There’s a new tide coming through the great white north. Kids are beginning to trade in their hockey sticks for basketballs as star Canadian prospects are being drafted into the NBA.
For many years Canada has been stereotyped as a country who lived and breathed only one sport, and that’s hockey.
Canada’s first real homegrown star didn’t come until the 1996 draft. The Phoenix Suns took British Columbia native Steve Nash 15th overall, opening the NBA world to Canadian athletes.
The NBA official website said that since 2011, 13 Canadians were taken in the NBA and three of those picks were in the top 18.
With the Toronto Raptors earning a playoff spot last year, a new era of Canadian basketball began.
Michele O’Keefe, Executive director of Canada Basketball said the Raptors have been a big contributor in nurturing the popularity of basketball in Canada.
“They’ve been in this country for 20 years now and I think they have really sparked the interest in a lot of kids and coaches,” O’Keefe said. “Basketball is a fun game and is affordable, that’s incentive for people to get involved.”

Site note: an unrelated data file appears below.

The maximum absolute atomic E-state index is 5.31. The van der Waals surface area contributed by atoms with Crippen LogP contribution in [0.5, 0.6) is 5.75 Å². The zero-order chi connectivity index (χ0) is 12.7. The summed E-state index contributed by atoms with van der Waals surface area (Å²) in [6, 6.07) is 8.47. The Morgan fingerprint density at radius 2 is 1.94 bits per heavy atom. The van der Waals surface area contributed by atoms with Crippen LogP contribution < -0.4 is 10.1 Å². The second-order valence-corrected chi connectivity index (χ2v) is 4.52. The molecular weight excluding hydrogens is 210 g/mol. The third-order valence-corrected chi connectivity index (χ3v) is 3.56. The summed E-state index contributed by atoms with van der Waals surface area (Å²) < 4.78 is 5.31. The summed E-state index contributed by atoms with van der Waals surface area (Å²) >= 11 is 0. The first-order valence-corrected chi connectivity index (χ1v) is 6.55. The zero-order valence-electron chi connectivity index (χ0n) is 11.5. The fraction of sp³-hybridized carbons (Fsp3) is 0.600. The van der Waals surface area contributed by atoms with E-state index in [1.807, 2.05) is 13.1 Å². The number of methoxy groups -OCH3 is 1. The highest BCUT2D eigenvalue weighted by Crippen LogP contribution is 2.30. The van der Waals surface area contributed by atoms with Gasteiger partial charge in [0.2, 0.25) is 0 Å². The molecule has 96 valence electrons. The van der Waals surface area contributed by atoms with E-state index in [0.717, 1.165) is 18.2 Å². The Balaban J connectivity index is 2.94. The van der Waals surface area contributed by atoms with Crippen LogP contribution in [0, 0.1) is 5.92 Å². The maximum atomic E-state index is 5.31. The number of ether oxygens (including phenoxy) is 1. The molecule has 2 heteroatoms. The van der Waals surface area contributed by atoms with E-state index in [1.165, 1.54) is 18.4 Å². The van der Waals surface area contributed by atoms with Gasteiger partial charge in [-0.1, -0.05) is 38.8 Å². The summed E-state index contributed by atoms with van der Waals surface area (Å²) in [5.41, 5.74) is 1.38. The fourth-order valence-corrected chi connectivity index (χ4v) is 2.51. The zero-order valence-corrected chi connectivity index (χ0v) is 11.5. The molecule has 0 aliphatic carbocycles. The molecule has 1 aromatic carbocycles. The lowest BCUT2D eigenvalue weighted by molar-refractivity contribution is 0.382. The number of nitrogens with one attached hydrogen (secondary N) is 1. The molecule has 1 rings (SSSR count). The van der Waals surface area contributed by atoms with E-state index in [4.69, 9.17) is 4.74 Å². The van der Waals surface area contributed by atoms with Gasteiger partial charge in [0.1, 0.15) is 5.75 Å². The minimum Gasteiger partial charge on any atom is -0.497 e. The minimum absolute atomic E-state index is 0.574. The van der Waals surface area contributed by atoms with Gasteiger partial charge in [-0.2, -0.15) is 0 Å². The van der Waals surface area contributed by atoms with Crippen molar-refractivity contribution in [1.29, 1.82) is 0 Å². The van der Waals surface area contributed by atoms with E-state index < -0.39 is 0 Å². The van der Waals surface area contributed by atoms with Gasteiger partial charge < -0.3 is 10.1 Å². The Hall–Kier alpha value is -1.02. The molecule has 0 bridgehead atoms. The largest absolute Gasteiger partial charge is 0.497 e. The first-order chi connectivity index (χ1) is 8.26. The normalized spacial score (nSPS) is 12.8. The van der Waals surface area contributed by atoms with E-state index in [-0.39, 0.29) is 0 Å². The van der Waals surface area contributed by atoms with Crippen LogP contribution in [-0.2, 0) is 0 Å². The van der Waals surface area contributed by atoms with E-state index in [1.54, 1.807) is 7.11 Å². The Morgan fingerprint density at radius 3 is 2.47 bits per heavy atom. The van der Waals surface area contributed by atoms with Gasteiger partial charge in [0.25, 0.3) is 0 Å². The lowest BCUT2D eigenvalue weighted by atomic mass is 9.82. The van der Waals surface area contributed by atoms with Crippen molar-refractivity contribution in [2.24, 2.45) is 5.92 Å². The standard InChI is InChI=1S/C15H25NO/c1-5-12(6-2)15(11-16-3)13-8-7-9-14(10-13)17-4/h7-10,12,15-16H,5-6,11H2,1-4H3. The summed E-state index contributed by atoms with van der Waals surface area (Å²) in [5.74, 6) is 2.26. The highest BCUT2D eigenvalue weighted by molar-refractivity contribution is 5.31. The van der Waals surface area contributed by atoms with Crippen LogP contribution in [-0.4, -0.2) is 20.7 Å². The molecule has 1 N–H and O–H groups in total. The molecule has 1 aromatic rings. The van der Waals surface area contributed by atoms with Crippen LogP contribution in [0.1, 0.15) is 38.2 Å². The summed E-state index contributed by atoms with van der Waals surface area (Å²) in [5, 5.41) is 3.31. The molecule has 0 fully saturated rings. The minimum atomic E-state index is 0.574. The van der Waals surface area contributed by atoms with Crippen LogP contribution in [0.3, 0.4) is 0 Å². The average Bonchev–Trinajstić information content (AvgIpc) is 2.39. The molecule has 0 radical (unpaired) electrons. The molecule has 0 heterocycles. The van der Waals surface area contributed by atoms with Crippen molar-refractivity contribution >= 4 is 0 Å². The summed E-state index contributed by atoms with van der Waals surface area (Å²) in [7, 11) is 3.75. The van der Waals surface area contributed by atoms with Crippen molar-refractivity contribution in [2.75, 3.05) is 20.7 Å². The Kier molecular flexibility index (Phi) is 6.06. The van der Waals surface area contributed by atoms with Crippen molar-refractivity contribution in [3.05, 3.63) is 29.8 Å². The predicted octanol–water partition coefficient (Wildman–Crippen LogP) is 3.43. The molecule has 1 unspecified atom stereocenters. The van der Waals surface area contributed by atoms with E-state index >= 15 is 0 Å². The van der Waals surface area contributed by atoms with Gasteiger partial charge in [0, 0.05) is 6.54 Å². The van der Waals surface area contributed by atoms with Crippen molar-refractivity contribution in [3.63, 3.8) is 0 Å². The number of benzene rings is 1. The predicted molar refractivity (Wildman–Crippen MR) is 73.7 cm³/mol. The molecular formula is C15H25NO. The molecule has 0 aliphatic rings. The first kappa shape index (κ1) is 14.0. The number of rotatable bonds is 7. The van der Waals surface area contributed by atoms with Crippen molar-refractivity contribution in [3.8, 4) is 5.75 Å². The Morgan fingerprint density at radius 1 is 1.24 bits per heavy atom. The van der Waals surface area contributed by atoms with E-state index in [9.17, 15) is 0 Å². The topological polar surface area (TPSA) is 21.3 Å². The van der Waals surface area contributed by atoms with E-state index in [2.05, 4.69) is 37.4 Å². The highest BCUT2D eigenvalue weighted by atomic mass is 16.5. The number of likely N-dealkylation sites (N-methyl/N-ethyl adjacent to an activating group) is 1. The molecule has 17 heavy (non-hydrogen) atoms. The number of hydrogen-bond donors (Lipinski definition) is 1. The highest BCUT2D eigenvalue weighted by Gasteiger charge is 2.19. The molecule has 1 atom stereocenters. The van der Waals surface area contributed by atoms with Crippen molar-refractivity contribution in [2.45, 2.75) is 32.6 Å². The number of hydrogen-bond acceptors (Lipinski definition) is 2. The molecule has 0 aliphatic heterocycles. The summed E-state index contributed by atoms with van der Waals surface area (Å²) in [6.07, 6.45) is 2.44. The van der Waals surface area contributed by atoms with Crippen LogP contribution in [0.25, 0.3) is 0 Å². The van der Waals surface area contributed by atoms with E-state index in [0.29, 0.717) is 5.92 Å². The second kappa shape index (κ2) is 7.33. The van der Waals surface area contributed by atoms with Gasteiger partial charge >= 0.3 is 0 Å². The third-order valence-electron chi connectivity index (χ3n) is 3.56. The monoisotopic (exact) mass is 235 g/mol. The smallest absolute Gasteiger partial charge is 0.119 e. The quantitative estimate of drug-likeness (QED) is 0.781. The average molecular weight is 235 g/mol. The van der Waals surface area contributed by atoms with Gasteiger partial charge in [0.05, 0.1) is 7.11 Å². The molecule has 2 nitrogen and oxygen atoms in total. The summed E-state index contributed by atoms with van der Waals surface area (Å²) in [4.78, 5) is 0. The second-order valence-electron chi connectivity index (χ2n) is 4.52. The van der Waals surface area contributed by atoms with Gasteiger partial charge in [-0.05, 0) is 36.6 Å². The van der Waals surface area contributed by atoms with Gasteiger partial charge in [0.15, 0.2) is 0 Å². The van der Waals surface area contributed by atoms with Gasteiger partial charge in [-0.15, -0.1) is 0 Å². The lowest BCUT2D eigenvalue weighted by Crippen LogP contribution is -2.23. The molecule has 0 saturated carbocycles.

O’Keefe said their Steve Nash youth basketball program has over 17,000 kids every summer.
Mike Reio, Director of Basketball World Toronto said the adult programs generate around 1000 participants, and 300 kids are involved in their youth program. Reio said NBA draftees such as Andrew Wiggins, Tristan Thompson have given hope for kids with dreams of making it to the NBA.
“They have given the opportunity for players to believe in pursuing their dream,” said Reio. “If they have been able to achieve getting to the highest level of playing basketball in the NBA, then it gives other young individuals, who are aspiring to be like them the belief that they can do the exact same thing.”
Second-year Humber business marketing student Harry Pathmanathan, 19, said Canada has shown over the last few years what they are able to bring to the table.
With the recent success of the Raptors and Canadian basketball athletes, basketball in this country has reached heights never seen before and only looks to improve in the years to come.